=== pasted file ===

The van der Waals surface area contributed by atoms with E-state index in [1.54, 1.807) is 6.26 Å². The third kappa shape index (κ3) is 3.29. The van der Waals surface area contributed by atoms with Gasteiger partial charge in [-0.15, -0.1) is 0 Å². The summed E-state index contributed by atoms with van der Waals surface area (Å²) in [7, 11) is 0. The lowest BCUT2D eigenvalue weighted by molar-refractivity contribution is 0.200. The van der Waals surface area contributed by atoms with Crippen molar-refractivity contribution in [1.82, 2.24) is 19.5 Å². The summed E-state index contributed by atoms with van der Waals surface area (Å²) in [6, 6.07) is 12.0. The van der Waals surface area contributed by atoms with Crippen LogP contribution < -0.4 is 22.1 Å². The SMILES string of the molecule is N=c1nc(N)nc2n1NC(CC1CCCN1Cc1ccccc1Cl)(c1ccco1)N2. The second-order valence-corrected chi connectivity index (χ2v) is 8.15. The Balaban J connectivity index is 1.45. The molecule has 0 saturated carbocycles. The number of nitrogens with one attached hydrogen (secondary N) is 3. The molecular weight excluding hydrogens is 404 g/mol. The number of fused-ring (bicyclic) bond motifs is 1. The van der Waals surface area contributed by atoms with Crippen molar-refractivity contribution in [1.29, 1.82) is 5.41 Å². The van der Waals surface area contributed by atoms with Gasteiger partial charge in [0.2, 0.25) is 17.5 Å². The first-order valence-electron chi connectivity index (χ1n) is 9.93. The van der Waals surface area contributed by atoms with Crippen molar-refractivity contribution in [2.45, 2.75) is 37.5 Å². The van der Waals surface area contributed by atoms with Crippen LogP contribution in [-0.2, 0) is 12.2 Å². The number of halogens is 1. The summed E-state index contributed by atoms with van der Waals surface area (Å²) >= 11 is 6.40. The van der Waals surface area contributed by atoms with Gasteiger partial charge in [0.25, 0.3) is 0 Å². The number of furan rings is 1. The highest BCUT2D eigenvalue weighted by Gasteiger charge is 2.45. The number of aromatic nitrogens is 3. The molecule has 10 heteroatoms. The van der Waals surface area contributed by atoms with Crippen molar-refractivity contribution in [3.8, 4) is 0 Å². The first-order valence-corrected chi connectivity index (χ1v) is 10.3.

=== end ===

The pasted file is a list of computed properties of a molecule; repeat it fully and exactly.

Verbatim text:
The van der Waals surface area contributed by atoms with E-state index in [1.54, 1.807) is 6.26 Å². The third kappa shape index (κ3) is 3.29. The van der Waals surface area contributed by atoms with Gasteiger partial charge in [-0.15, -0.1) is 0 Å². The summed E-state index contributed by atoms with van der Waals surface area (Å²) in [7, 11) is 0. The lowest BCUT2D eigenvalue weighted by molar-refractivity contribution is 0.200. The van der Waals surface area contributed by atoms with Crippen molar-refractivity contribution in [1.82, 2.24) is 19.5 Å². The summed E-state index contributed by atoms with van der Waals surface area (Å²) in [6, 6.07) is 12.0. The van der Waals surface area contributed by atoms with Crippen LogP contribution < -0.4 is 22.1 Å². The SMILES string of the molecule is N=c1nc(N)nc2n1NC(CC1CCCN1Cc1ccccc1Cl)(c1ccco1)N2. The second-order valence-corrected chi connectivity index (χ2v) is 8.15. The Balaban J connectivity index is 1.45. The molecule has 0 saturated carbocycles. The number of nitrogens with one attached hydrogen (secondary N) is 3. The molecular weight excluding hydrogens is 404 g/mol. The number of fused-ring (bicyclic) bond motifs is 1. The van der Waals surface area contributed by atoms with Crippen molar-refractivity contribution in [1.29, 1.82) is 5.41 Å². The van der Waals surface area contributed by atoms with Gasteiger partial charge in [0.2, 0.25) is 17.5 Å². The first-order valence-electron chi connectivity index (χ1n) is 9.93. The van der Waals surface area contributed by atoms with Crippen molar-refractivity contribution in [2.45, 2.75) is 37.5 Å². The van der Waals surface area contributed by atoms with Crippen LogP contribution in [-0.2, 0) is 12.2 Å². The number of halogens is 1. The summed E-state index contributed by atoms with van der Waals surface area (Å²) >= 11 is 6.40. The van der Waals surface area contributed by atoms with Gasteiger partial charge in [0.25, 0.3) is 0 Å². The number of furan rings is 1. The highest BCUT2D eigenvalue weighted by Gasteiger charge is 2.45. The number of aromatic nitrogens is 3. The molecule has 10 heteroatoms. The van der Waals surface area contributed by atoms with Crippen molar-refractivity contribution in [3.8, 4) is 0 Å². The first-order valence-corrected chi connectivity index (χ1v) is 10.3.